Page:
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Happy Monday, and welcome back to our weekly tour of US sports betting bills and regulation. Someone finally decided to pass a bill last Friday, so there’s no sense lallygagging in the introduction. Let’s lasso, y’all.
Here are the current vitals, with one big and notable change this week:
For the first time this year, a new state bumped that second-line number up by one. We’ll focus this week’s recap on Big Sky Country, where competing bills galloped nose-to-nose down the stretch — and one was ultimately disqualified.
If you’d prefer to have your news narrated to you, Matt Brown and the LSR Podcast crew gathered Thursday to talk through the week’s headlines — and more. Much more, in fact, including a rousing discussion of early-90s soap operas. Click play and/or keep reading.
Montana might have won the race, but the battle for the other two spots on the podium is equally compelling. Lawmakers in four additional states passed sports betting bills, and at least three of them now sit on the desk of their respective governor.
We’ve written about all of these at length, so we’ll keep the notes brief:
Last week, Montana finally and officially became the first new state to turn a sports betting bill into law this year. Two bills actually made it to the desk of Gov. Steve Bullock, but only one got past his red pen.
Bullock rejected the Senate bill (S 330) that would have allowed licensed taverns to offer sports betting, primarily via kiosks.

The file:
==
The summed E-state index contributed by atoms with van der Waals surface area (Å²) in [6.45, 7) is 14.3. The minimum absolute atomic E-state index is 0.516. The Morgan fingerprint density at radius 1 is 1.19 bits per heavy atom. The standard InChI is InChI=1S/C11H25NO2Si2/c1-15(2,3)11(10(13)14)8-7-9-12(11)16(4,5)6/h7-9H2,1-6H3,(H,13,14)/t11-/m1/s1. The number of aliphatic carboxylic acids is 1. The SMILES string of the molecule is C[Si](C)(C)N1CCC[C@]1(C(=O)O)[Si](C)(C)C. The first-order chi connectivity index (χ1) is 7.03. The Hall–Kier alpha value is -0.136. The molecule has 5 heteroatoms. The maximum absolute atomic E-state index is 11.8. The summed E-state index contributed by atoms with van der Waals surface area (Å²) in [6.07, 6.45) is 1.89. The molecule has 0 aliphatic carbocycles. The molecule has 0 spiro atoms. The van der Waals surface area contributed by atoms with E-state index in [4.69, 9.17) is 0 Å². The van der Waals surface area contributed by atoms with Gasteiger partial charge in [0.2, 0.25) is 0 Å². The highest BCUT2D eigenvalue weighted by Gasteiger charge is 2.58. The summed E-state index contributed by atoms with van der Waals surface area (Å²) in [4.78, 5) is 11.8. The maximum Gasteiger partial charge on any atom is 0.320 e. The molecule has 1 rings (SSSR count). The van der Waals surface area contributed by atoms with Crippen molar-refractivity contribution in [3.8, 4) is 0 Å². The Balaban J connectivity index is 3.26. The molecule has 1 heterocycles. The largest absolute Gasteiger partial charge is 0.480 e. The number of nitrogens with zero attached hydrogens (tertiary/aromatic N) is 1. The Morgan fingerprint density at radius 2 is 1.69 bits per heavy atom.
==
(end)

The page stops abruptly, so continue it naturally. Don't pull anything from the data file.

In the veto letter we obtained, the governor expressed a desire to proceed conservatively. He opined that the budget can not bear a competitive sports betting landscape — at least not in the short term. William Hill and MGM were among operators seeking to serve the state.
Instead, Bullock signed the House bill (H 725) giving the state lottery a monopoly over the operation.
Montana, you might remember, held a narrow exemption for a form of pari-mutuel betting under PASPA. A year after its repeal, it’s now standing on the doorstep of single-game wagering via the lottery and its supplier, Intralot.
For a period of about 17 minutes, some folks actually thought Florida might be a candidate to legalize sports betting this year. Seasoned handicappers knew better, though, and lawmakers adjourned on Friday without formal consideration. There remains an outside chance that Gov. Ron DeSantis could convene a special session on the issue this summer.
There was also bit of movement in New York. Continued efforts to legislate mobile NY sports betting spawned new amendments to the companion bills (A 6113, S 17) we’ve been tracking. The sponsors unified the proposed license fee to $12 million in the newest version, while both retained the unprecedented 0.2% of handle integrity fee.
Meanwhile, regulated sports betting is under attack in Rhode Island. A Superior Court lawsuit filed last week contends that lawmakers deprived voters of their constitutional rights in legalizing RI sports betting.
We’ll have one eye on those bills near the finish line this week, while we turn the other toward Maine.
There, the joint committee on Veterans and Legal Affairs is scheduled to meet for a sports betting work session on Monday. We haven’t written much about Maine yet, but a group of bills early in the legislative process seems to have some promise.
That’s all we see on the docket so far, indicative of legislative sessions winding down in several states. Monitor our map of sports betting bills for changes, and follow @LSPReport on Twitter for updates in your timeline.
Have a great week, dear readers. You too, governors.